"If you ask them "Why don't you go to the workhouse?" they tell you they are starved in the house, and won't go into it. As to this matter, I ascertained at the union workhouse at Ballyshannon, Donegal, whilst there, that the diet of the paupers is lb. of oatmeal for breakfast, and 1 gill of milk; and, for dinner, 3 lbs. of potatoes. At Belfast, amongst a more mixed race, the diet is obliged to be made better. In the union workhouse there the diet is, four days in the week, for breakfast, six ounces of meal and two-thirds of a pint of buttermilk; dinner 2 lbs. of potatoes and one pint and a half of soup; supper, 4 ounces of oatmeal and two-thirds of a pint of buttermilk. This diet is varied on the other days of the week by giving 3 lbs. of potatoes to dinner and two-thirds of a pint of buttermilk instead of soup."

The distinction is obvious. Paupers of "mixed race" in Belfast, pre-famine, got three meals a day. In Ballyshannon, Irish paupers were given two meals a day.

Just one year later, another picture of conditions in Donegal workhouses was given in a report by James H. Tuke to the Society of Friends (Quakers), reproduced in "The Great Irish Famine" (1902) by Rev. John O'Rourke, pages 395-398. Here is Tuke's description:

"We visited the poorhouse at Glenties, which is in a dreadful state; the people were in fact half starved and only half clothed. The day before they had but one meal of oatmeal and water; and at the time of our visit had not sufficient food in the house for the day's supply. The people complained bitterly, as well they might, and begged us to give them ticket for work, to enable them to leave the place and work on the roads. Some were leaving the house, preferring to die in their own hovels rather than in the Poorhouse.

"Their bedding consisted of dirty straw, in which they were laid in rows on the floor; even as many as six persons were crowded under one rug; and we did not see a blanket at all. The rooms were hardly bearable for filth. The living and the dying were stretched side by side beneath the same miserable covering. No wonder that disease and pestilence were filling the infirmary, and that the pale, haggard countenances of the poor boys and girls told of sufferings which it was impossible to contemplate without the deepest commiseration and pity."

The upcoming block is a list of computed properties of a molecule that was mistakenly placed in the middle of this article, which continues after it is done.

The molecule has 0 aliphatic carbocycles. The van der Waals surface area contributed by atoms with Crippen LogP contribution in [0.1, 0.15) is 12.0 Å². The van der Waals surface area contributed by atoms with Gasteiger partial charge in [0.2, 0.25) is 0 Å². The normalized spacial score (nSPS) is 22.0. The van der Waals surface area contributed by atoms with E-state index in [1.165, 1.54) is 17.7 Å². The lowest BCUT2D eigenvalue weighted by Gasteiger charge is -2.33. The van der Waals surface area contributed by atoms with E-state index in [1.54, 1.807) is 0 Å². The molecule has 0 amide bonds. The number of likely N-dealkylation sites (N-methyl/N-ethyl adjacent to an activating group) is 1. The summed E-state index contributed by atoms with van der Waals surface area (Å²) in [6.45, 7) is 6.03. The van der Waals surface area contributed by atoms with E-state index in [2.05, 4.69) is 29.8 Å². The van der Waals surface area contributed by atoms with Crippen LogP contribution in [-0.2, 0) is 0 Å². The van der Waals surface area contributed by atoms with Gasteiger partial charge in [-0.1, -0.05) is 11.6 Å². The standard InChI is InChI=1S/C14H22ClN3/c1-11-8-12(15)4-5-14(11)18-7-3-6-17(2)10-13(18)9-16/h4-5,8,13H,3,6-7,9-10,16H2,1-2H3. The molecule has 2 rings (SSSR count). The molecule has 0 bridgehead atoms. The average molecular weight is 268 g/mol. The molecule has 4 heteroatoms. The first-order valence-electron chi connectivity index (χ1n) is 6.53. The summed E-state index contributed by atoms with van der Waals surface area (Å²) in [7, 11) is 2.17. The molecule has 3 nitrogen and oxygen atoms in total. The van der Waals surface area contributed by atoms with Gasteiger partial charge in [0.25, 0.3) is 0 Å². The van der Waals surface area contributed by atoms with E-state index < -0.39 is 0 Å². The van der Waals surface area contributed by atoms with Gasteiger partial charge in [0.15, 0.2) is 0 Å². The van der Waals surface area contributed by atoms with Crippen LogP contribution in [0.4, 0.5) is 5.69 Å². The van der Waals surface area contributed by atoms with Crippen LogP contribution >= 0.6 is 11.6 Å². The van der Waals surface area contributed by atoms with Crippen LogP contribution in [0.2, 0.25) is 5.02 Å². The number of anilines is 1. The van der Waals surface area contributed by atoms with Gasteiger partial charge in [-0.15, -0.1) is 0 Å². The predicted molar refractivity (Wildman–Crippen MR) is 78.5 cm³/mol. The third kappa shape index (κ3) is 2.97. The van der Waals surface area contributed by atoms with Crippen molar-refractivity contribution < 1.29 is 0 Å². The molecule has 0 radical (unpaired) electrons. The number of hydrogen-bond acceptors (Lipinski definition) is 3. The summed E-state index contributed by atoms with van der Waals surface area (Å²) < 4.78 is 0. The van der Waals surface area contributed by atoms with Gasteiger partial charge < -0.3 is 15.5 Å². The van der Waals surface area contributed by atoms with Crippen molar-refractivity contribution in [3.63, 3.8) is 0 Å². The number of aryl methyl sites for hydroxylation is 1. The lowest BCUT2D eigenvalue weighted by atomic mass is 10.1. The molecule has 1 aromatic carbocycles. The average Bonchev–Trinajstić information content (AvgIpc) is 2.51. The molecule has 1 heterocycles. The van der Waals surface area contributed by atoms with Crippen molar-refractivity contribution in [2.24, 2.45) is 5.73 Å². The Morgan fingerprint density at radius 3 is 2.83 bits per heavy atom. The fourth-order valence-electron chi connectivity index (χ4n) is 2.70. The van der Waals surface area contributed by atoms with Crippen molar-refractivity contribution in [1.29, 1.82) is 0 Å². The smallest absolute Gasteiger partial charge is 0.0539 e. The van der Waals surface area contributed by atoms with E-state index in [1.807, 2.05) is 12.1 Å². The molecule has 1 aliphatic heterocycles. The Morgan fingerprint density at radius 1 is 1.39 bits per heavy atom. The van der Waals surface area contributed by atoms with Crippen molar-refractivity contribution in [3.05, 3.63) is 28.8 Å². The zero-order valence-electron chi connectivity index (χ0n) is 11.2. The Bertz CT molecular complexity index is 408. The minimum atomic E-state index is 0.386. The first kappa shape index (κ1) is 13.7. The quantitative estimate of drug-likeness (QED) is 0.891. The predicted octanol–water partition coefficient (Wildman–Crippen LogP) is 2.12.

"There are lies, damned lies, and then there are statistics." This oft quoted saying, attributed to Twain and various others, should preface any citation of figures used to advance a position stated or taken. However, in view of the contention of certain revisionist historians that the quantity of agricultural produce (food) produced in Ireland during the Famine years and exported to England could not offset the total loss of the potato crop, the table produced by T.C. Foster in his final letter (p. 614), dated "The Temple, Feb. 25, 1846", offers a plain rebuttal.

The total value of wheat, barley, oats, and wheat flour exported to England came to 4,968,165 in 1845. Foster then went on to calculate the value of livestock exports, sheep, butter, porter, and flax, at another 4 million to 5 million, making a combined total of almost 10 million, a huge sum for the times--no pun intended.

As so tellingly stated by one of Foster's later countrymen, Lord Balfour, and which aforesaid revisionists should ponder:

"The only form of history which is really immortal is the contemporary record from which future historians draw their materials. Every generation will insist on rewriting the history of the past in its own fashion. But the original sources remain. They only remain; they only are perpetual."

The present writer had the happy experience to quote Balfour in a previous (1980) publication "The Hansard Chronicles", (p. 136).

To Balfour, and to Foster, ironically both English, much thanks, the first for the precept, the second for the practice. Foster's own figures belie the contention that the Famine's horrors were a natural occurrence.

"The Times" and Donegal Navigation